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Grassroots for Rent

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Planting and tending Astroturf campaigns is estimated to be a $1 billion a year industry. Astroturf experts like Bonner & Associates, whose clients include Dow Chemical and Monsanto as well as a host of other chemical, tobacco and automobile interests, are quite effective at creating the image of public support for all sorts of different issues. These professional "grassroots" gurus have elaborate offices with high tech systems that can generate thousands of letters, phone calls and faxes to a targeted politician within hours of an alert from a client in distress.

For example, Bonner & Associates' Washington, D.C., office has over 300 phone lines which are constantly staffed as well as an elaborate computer system which can send out fax and email alerts to thousands of chemical industry employees around the country who are then instantly 'empowered' to contact their legislators. These firms have technology like patch-through calling, where a Bonner employee calls a volunteer, gets them to agree to repeat a message to their representative, and is immediately patched through to that legislator's office. Bonner's staff of Astroturf specialists make thousands of calls a day searching for citizens around the country who will support the industry agenda when called on.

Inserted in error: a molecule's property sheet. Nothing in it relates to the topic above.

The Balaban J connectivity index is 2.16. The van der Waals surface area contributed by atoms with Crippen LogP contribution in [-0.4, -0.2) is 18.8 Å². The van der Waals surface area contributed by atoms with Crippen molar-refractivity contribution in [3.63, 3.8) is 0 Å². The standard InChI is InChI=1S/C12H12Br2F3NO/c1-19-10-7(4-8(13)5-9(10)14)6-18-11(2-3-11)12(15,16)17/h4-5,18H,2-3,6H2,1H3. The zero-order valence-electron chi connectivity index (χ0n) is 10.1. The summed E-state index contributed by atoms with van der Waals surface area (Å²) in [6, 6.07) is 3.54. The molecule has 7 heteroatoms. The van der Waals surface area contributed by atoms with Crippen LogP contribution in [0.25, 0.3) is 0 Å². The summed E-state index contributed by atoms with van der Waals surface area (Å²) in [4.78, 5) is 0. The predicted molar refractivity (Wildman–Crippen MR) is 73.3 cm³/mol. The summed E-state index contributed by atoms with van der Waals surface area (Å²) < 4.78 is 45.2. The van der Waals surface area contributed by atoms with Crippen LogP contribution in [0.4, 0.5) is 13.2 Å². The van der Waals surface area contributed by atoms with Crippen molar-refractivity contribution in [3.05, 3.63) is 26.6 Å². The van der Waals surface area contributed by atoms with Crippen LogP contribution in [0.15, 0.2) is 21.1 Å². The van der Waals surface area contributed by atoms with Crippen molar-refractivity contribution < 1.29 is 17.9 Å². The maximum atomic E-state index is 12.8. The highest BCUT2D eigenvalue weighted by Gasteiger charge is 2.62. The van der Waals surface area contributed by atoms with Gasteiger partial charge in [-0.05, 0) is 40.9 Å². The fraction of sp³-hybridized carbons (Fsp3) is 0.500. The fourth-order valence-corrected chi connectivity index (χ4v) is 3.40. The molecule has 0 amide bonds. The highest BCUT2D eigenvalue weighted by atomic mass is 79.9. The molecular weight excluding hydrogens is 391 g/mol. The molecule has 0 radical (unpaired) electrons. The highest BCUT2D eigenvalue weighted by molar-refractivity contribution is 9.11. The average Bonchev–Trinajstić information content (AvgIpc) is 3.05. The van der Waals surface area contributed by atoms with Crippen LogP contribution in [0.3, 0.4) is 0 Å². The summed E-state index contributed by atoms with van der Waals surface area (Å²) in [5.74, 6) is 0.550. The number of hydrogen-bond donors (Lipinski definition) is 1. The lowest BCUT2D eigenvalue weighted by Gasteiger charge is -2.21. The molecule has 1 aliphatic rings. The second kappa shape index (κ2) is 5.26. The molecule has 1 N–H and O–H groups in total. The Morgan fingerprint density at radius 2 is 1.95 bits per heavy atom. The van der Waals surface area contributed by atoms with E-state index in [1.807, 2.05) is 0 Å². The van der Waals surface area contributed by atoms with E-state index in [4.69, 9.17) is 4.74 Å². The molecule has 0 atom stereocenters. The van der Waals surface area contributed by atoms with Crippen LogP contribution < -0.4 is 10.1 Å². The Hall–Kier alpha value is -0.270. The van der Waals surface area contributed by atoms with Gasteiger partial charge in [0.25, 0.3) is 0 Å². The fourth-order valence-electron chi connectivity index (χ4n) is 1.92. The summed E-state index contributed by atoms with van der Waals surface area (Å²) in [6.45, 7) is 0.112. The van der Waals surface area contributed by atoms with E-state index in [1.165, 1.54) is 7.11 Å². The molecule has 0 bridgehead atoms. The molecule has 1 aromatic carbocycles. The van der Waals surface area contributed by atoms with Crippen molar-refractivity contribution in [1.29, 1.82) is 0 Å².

What's wrong here? One obvious thing that separates Astroturf from legitimate grassroots is that the people on the phones organizing the "grassroots" are almost always based in Washington, and have no connection to the local community that they are trying to activate.

This disconnect between the organizer and the concerned citizen works, in many ways, to the advantage of the industry. With the advanced technology of the professional Astroturf firms, a client can generate the appearance of broad public support in any targeted congressional district without ever putting someone on the ground at those locations, saving valuable time and resources.

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last updated: march.27.2009

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